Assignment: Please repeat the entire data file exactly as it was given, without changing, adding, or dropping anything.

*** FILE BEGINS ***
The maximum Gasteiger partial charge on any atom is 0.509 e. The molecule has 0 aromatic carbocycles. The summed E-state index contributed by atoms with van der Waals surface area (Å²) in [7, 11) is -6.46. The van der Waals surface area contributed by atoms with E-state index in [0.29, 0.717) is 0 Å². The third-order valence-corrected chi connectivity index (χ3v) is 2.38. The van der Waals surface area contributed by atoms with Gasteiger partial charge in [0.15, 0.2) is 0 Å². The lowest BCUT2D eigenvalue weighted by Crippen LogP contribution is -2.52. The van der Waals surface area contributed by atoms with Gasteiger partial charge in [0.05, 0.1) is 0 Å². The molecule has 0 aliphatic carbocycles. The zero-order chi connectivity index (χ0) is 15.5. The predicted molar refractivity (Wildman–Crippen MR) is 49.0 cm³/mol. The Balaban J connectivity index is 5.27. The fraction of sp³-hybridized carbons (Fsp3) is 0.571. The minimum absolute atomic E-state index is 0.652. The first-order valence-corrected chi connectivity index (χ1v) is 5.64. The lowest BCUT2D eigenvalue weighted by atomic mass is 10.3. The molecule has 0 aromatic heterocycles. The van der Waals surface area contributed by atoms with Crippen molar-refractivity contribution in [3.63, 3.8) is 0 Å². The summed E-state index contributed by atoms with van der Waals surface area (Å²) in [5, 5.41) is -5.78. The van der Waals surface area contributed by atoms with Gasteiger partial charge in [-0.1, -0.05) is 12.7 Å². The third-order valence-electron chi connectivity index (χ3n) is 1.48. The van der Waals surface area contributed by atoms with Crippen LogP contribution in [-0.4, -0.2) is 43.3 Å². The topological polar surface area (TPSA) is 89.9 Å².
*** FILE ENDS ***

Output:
The maximum Gasteiger partial charge on any atom is 0.509 e. The molecule has 0 aromatic carbocycles. The summed E-state index contributed by atoms with van der Waals surface area (Å²) in [7, 11) is -6.46. The van der Waals surface area contributed by atoms with E-state index in [0.29, 0.717) is 0 Å². The third-order valence-corrected chi connectivity index (χ3v) is 2.38. The van der Waals surface area contributed by atoms with Gasteiger partial charge in [0.15, 0.2) is 0 Å². The lowest BCUT2D eigenvalue weighted by Crippen LogP contribution is -2.52. The van der Waals surface area contributed by atoms with Gasteiger partial charge in [0.05, 0.1) is 0 Å². The molecule has 0 aliphatic carbocycles. The zero-order chi connectivity index (χ0) is 15.5. The predicted molar refractivity (Wildman–Crippen MR) is 49.0 cm³/mol. The Balaban J connectivity index is 5.27. The fraction of sp³-hybridized carbons (Fsp3) is 0.571. The minimum absolute atomic E-state index is 0.652. The first-order valence-corrected chi connectivity index (χ1v) is 5.64. The lowest BCUT2D eigenvalue weighted by atomic mass is 10.3. The molecule has 0 aromatic heterocycles. The van der Waals surface area contributed by atoms with Crippen molar-refractivity contribution in [3.63, 3.8) is 0 Å². The summed E-state index contributed by atoms with van der Waals surface area (Å²) in [5, 5.41) is -5.78. The van der Waals surface area contributed by atoms with Gasteiger partial charge in [-0.1, -0.05) is 12.7 Å². The third-order valence-electron chi connectivity index (χ3n) is 1.48. The van der Waals surface area contributed by atoms with Crippen LogP contribution in [-0.4, -0.2) is 43.3 Å². The topological polar surface area (TPSA) is 89.9 Å².